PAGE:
It’s unclear why a “cytokine storm,” as this reaction is called, might impact one person severely and not occur at all in another. Thankfully, though, doctors do have some insights into how to treat this overreaction. It’s possible sex differences play a role too. In the United States, and around the world, it appears COVID-19 is killing more men than women. The reason isn’t completely understood.
Men could have more underlying health risk factors than women. They could also be engaging in more risky behaviors (perhaps greater rates of smoking and drinking alcohol among men are in play.) There’s also evidence women may have a stronger immune response than men (and are also more at risk for autoimmune diseases because of it), as the Washington Post explains. We just need more research here.
Scientists will soon start to search for genetic clues, too, that might signal a person is more at risk than another. In Casanova’s lab, he and his team look for single genetic changes that cause one person to get sicker with an infection than another.
Herpes, for example, is a common infection that many people don’t even know they have, but in rare cases, it can lead to encephalitis (swelling of the brain). Casanova and colleagues have found genetic mutations that make brain cells more prone to herpes infections, he says. So if you have these mutations, “the virus replicates in the brain,” he says. “Whereas if you don’t, your neurons your brain remains protected.”
This genetic detective work has already begun for COVID-19. Casanova’s lab has been collecting genetic data on the few people under the age of 50 without underlying conditions in the ICU to see if there are any genes that might explain the course their illness took in them.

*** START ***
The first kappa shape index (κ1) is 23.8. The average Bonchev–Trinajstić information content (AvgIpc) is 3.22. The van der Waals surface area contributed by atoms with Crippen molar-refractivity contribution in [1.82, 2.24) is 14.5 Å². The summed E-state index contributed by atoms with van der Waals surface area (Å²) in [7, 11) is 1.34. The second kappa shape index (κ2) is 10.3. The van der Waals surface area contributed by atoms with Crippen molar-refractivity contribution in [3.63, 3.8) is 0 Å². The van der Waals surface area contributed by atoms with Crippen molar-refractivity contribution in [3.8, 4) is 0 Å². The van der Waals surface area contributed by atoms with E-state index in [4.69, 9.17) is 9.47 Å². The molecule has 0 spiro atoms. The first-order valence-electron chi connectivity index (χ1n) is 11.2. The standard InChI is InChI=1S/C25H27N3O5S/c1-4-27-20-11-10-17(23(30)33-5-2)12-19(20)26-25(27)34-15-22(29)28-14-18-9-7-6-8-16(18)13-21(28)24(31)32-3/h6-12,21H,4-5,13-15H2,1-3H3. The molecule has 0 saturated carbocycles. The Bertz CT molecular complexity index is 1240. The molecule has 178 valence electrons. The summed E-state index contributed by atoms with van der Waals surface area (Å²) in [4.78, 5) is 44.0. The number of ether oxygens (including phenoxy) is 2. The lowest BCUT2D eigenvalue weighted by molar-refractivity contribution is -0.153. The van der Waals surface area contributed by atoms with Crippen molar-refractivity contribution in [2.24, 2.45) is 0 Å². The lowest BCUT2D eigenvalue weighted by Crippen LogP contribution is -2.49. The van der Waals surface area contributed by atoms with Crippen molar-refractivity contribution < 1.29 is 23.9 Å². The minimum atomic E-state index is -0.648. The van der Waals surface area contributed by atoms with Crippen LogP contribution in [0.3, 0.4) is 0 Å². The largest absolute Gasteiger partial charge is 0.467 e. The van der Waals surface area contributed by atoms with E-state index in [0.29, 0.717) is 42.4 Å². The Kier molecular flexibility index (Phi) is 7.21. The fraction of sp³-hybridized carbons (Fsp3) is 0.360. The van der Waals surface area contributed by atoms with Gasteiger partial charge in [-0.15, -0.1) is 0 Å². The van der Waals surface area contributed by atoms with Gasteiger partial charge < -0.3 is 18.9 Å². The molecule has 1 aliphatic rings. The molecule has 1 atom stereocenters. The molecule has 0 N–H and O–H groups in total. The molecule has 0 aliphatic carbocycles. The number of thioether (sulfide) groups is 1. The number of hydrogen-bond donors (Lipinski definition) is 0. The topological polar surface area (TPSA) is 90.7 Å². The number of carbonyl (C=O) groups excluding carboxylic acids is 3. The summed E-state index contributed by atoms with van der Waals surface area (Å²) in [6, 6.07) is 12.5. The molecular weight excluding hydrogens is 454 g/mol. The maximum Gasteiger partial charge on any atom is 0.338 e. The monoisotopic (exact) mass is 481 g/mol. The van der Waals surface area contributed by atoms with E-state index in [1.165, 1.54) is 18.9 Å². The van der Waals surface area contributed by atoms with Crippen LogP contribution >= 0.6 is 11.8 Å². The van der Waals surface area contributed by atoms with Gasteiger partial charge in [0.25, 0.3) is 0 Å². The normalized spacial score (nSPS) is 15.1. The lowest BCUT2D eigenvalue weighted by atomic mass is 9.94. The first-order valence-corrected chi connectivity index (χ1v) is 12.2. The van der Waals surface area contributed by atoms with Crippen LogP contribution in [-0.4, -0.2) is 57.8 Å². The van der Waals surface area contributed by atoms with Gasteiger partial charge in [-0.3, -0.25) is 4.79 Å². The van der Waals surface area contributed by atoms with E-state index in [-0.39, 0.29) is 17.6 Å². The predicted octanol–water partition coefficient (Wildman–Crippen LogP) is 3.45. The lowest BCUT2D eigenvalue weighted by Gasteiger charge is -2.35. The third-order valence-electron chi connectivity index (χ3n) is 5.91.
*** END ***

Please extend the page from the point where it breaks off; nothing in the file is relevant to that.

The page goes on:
He stresses that his approach is not guaranteed to find quick answers. “It may be three weeks, three months, three years, or 30 years, I don’t know,” he says.
Many things are not guaranteed here. It’s also possible that the genetics that underlie severe disease in an otherwise healthy person may not necessarily play the same role in one with an underlying condition like diabetes. The results of the genetic investigations may reveal more about the biology of the disease, rather than produce a reliable genetic counseling test for COVID-19.
Other groups of scientists will also search for polygenetic (many-gene) associations between genetic variation and disease severity. These studies will help scientists understand the biology of this illness better, and could potentially be used to figure out who is most at risk.
Perhaps the amount of virus a person is exposed to makes them sicker
Scientists also wonder if the circumstances of how a person was first infected play a role in how sick they get. Data from China reveals that health care workers are getting sicker from COVID-19 than you might expect based on their age.
It’s possible these workers are being exposed to high concentrations of the virus, which may lead a person to more severe illness. “The more virus you are exposed to, the more likely you are going to replicate higher levels of virus [in the body], and that’s not going to help you cope with such an infection,” Iwasaki explains. “And, of course, if you’re a health care worker, inhaling someone coughing in your face —that’s a very high level of exposure.”
This is one scientists still need to figure out. “We don’t really know at this time if dose, or dosing route has an effect” on severity, Angela Rasmussen, a Columbia University virologist, says. “I would imagine that it probably does.”
One thing is clear: Age is a risk factor for severe disease and death
Scientists may not yet understand the genetics, and exposure factors that lead someone to severe illness, but they’re not completely in the dark when it comes to risk factors. We know COVID-19 is an illness that disproportionately impacts some groups more than others. Namely, older people are most clearly at risk.